Eating healthy isn't just about what you put into your body, it's also about what you don't put into your body. I know...no shit, Sherlock -right? I mean, it goes without saying that if you want a healthy body, then don't build it out of soda pop and Little Debbie Swiss Rolls (no lie, my lunch nearly everyday in 8th grade...don't tell my mom. Incidentally, I spontaneously and mysteriously threw up a lot that year.) We know these things have no place in a healthy diet, and they should be eliminated completely. We know this.

Now I know it's not realistic to expect someone to completely change the way they eat after three or four or six decades of eating crap. Unless of course, they just suffered some major life-threatening trauma/diagnosis that scared the piss out of them -but really...is that what it's going to take to get YOU to eat like a grown adult? Sadly, for some people the answer to that is yes. But usually by then it's too late. The damage has been done. You can't blow an engine and expect to fix it simply by changing the oil.

It's. Too. Late.

Had you changed the oil 30,000 miles ago like you were supposed to, or paid attention to the strange noises coming from under the hood and the poor performance and gas mileage, you might not have ended up stranded on the side of the road waiting for a tow truck at 3 a.m. Yes, I'm saying that putting tape over the "check engine" light is a horrible strategy for automobile maintenance.

Like a car, your body is fantastic machine, capable of doing amazing things -provided you give it the right fuel. But humans are also "cursed" with free will, and that can lead to some pretty poor decision making sometimes. So how can we mitigate a lot of the damage done to our health by the irrational parts of our brain -especially when we're craving something...dirty?

First, understand that your brain is taking marching orders from either the sympathetic nervous system (fight or flight), or the parasympathetic nervous system (rest and digest.) When the PNS is in charge, the prefrontal cortex is online, and you're straight-up-stone-cold-cherry-chillin'. Not only are you able to relax and make more rational decisions or think more clearly, your digestive system is also properly engaged to do it's job correctly.

The SNS engages parts of the brain that favor survival over anything else, and it's in charge whenever you're stressed. It's going to make you do some pretty silly things because it wants you to stay alive. Except instead of battling bears and tigers, we go to war with strangers on FB over politics and have 9-5 jobs we hate...or kids bouncing off the walls because they've eaten nothing but sugar and excitotoxins all day long. Or all of the above.

Hello stress eating.

You see what I'm getting at. Getting a grip on our stressors is a fundamental part of healthier eating, because we need our rational, thinking brain to be in charge. But not just when you're eating, because eating presumes that you've already BOUGHT the things you're about to eat. This means that your thinking brain needs to be in charge when you go grocery shopping too, so don't buy food when you're stressed or emotional or high AF.

Now getting a grip on your stressors is a post or two in and of itself. I can usually help with external stressors, but really -that's more in your own wheelhouse. I tend to focus on ameliorating the internal stressors via lab testing, as well as teaching you how to modify your lifestyle and habits to heal your body and eliminate those internal stressors. But for now, let's assume you're in the right frame of mind to grocery shop. Ready to have your mind blown?

Don't. Buy. Shit. (aka DBS.)

As long as you DBS, you won't bring it home and eat it or feed it to your kids. Revolutionary, right? 

Before we continue, I want to be clear moving forward: this post is about "healthier unhealthy foods," because I know most of you aren't going to give up things like ketchup or peanut butter or ice cream right off the bat...if ever. That's okay. We'll talk about "healthy foods" and "healthy food swaps" in upcoming posts. DBS will apply across the board, with everything you buy -not just food. You're in charge, right? DBS.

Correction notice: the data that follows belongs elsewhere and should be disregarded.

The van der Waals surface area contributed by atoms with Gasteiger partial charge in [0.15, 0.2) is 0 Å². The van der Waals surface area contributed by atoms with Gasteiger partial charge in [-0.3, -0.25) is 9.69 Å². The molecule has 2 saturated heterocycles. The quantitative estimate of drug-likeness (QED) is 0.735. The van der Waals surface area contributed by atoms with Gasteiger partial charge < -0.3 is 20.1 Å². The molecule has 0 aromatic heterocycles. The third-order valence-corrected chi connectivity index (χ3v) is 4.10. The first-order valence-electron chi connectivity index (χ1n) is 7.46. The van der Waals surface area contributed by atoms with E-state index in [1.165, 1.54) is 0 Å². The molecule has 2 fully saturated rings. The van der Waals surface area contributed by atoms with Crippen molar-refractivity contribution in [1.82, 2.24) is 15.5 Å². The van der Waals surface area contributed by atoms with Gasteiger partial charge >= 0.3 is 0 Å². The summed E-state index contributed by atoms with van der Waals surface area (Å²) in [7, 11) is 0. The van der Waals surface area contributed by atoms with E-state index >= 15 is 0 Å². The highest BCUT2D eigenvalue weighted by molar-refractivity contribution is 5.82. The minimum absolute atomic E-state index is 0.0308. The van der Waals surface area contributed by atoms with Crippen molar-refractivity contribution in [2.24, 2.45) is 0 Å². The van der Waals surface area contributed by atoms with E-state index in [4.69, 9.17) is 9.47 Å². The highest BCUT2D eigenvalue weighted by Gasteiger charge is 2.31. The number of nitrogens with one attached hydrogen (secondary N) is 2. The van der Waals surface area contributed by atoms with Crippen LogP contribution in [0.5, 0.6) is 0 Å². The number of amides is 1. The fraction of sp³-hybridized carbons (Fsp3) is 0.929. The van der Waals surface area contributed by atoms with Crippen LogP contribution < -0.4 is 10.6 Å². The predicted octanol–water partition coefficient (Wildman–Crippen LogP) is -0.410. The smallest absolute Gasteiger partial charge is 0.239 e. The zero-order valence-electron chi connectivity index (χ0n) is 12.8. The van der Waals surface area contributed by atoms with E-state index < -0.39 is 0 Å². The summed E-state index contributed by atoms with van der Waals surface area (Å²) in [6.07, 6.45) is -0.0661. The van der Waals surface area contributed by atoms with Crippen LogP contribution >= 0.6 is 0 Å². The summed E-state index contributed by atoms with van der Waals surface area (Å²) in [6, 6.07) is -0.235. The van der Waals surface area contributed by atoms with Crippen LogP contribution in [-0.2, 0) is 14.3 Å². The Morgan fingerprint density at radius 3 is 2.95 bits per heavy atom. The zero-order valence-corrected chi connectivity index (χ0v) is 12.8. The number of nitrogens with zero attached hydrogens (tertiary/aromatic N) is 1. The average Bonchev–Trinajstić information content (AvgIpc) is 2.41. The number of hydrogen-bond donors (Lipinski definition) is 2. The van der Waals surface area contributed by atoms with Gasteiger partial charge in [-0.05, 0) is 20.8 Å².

Moving on.

Did you know that for nearly every unhealthy food out there, there also happens to be a healthier unhealthy version of it? You can buy ketchup without high fructose corn syrup and food coloring. You can buy organic peanut butter without hydrogenated oils and sugar. Instead of Häagen Dazs, there's coconut milk ice cream. Bread. BBQ sauce. Peanut butter cups. Cookies. Cigarettes. Vodka.

None of these things are good for you -even the healthier versions- and I can't stress enough that you would be better off without them. But the healthier versions are a hell of a lot better for you than their unhealthy counterpart by virtue of what you're NOT putting in your body...BPA, MSG, parabens, food colorings, preservatives, those things have no place in ANY human body -young or old. You're still usually getting a healthy dose of sugar or starches or whatever, so I emphasize -these things are still not good for you to consume on a regular basis. But humans being human beings, we like to live dangerously.

Yes, sometimes these things can be a tiny bit more expensive, but not more expensive than replacing your engine. Next time you're at the grocery store, remember to DBS. Take a little more time to seek out a better version of the things you know aren't any good for you. They're there. If you have questions, ask me. I'll do my best to help you find a healthier unhealthy version of what you're looking for. Eventually, the plan will be to gently wean you off these things and on to a more healthy, whole food diet, without ever missing the crap.

But for now, DBS.

Of course, this also means you need to learn how to read a label. Empower yourself with the knowledge of what's in your food so that you can make a more educated decision about what to buy. IT IS YOUR RESPONSIBILITY TO BE AN INFORMED CONSUMER. If you think the food industry actually cares about your health and well being, then I have a vaccine to sell you. 

Environmental Working Group (EWG) has a couple of great apps you can download for free, so that when you go shopping you can scan the bar code and get more info on that product, as well as a better option. EWG's Food Scores app deals with food, and their Healthy Living app deals with food, cleaning supplies, and body care products. We'll be addressing cleaning supplies and body care products in future posts, so you can just stick with the Food Scores app for now, if you want.

That's it for now, punks. Sorry I started out this post with a lie. I'll try to make them shorter. (No I won't. That's a lie too.) #sorrynotsorry